Interesting HTML/JS/DOM/CSS Hacks


In web development, a polyfill (or polyfiller) is downloadable code which provides facilities that are not built into a web browser. It implements technology that a developer expects the browser to provide natively, providing a more uniform API landscape.


Code fallbacks are the perfect solution for compromising with your many unique visitors. Not everybody on the web is using the same operating system, web browser, or even physical hardware. All of these factor into how your web page will actually render on screen. When working with new CSS or JavaScript tricks you’ll often run into such technical bugs and compatibility issues, so you need to use some fallback techniques to fix them.

[CSS] @supports – use it, be cautious

Feature detection has always been a good practice, but unfortunately we could only do that kind of thing using JavaScript. But not anymore.
CSS Feature Queries allow authors to condition rules based on whether particular property declarations are supported in CSS using the @supports at rule.
For now it’s available in FF 22+, Opera 12.1+, and Chrome 28+.

[API] Vibration – use it, be cautious

Vibration enables web apps access to a supporting device’s force feedback motor.
The Vibration API is specifically targeted towards the gaming use case, and not intended for activities such as notifications or alerts on a user’s mobile phone for example
Being a mobile-based feature, the unprefixed feature is supported in Firefox for Android,Firefox OS, Chromium 32, and so in Chrome 32+ on Android and Opera 20+ on Android. Safari Mobile and IE mobile do not support it yet.

[HTML] WebP – use it, be cautious

WebP is an image format that’s designed to be provide high quality photographic imagery through smaller filesizes than JPEG. It’s supported natively in Chrome, Android, and Opera.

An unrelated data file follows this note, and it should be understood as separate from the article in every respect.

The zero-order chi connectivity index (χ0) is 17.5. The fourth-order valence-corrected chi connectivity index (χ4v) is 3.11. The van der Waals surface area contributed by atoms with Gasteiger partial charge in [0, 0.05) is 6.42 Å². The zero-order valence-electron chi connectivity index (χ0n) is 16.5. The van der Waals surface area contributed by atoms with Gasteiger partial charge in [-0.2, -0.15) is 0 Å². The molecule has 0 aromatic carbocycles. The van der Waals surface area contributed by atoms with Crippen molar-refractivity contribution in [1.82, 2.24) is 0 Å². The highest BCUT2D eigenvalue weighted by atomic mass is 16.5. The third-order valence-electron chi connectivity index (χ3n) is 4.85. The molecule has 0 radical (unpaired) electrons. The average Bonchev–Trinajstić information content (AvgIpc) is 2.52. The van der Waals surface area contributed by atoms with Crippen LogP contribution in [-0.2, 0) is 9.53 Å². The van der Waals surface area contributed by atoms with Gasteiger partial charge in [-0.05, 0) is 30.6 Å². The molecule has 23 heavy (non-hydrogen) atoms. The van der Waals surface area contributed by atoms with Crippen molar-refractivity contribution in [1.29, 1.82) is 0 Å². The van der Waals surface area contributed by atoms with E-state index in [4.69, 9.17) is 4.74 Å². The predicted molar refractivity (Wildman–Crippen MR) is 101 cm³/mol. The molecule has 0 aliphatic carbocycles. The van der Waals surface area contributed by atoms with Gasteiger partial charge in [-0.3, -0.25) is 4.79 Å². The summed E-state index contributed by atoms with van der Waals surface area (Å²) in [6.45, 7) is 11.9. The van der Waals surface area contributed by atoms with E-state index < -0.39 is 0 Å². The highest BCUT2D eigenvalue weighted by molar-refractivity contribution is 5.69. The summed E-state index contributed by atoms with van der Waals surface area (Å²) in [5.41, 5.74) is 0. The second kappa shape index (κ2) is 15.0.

WebP alpha support is available in Chrome 22 (along with lossless). You can detect alpha support with a onload/onerror handlers.
For now, Modernizr detects WebP support and you can manage your own fallback to jpeg.
Recommended polyfills: WebPJS

[API] Web Workers – you can use it, with fallback

Web Workers can parallelize computationally heavy operations, freeing up the UI thread to respond to user input. For browsers that do not support web workers, depending on your use case, you may choose not to offer the feature that web workers provide or to chunk it up ( and put it on the UI thread.

[API] WebGL – use it, be cautious

There are polyfills and plugins to enable WebGL for IE, but you probably shouldn’t use them. Use WebGL if it’s present, else point the user to
WebGL is used to make game like Minecraft and android games.. in the Browser (OpenGL for the Web)

[HTML] <track> – you can use it, with polyfill

The <track> element
provides a mechanism of showing captions/subtitles and/or associated metadata with <audio> or <video>. The file format the <track> element uses is called WebVTT. Browser support for both is in progress: complete in IE10pp4, ongoing in Webkit, unknown in Opera. A polyfill is a wise choice; Captionator is the most complete and well supported. More at Sylvia Pfeiffer’s blog.
Recommended polyfills: captionator.js

[HTML] <ruby> – you can use it, with fallback

If you are using the Ruby element you don’t need a script-based fallback, but you can provide a CSS-based set of good defaults.
Recommended polyfills: Cross-browser Ruby

[API] requestAnimationFrame – you can use it, with polyfill requestAnimationFrame is recommended for animation as it’s battery and power friendly and allows the browser to optimize the performance of your animations.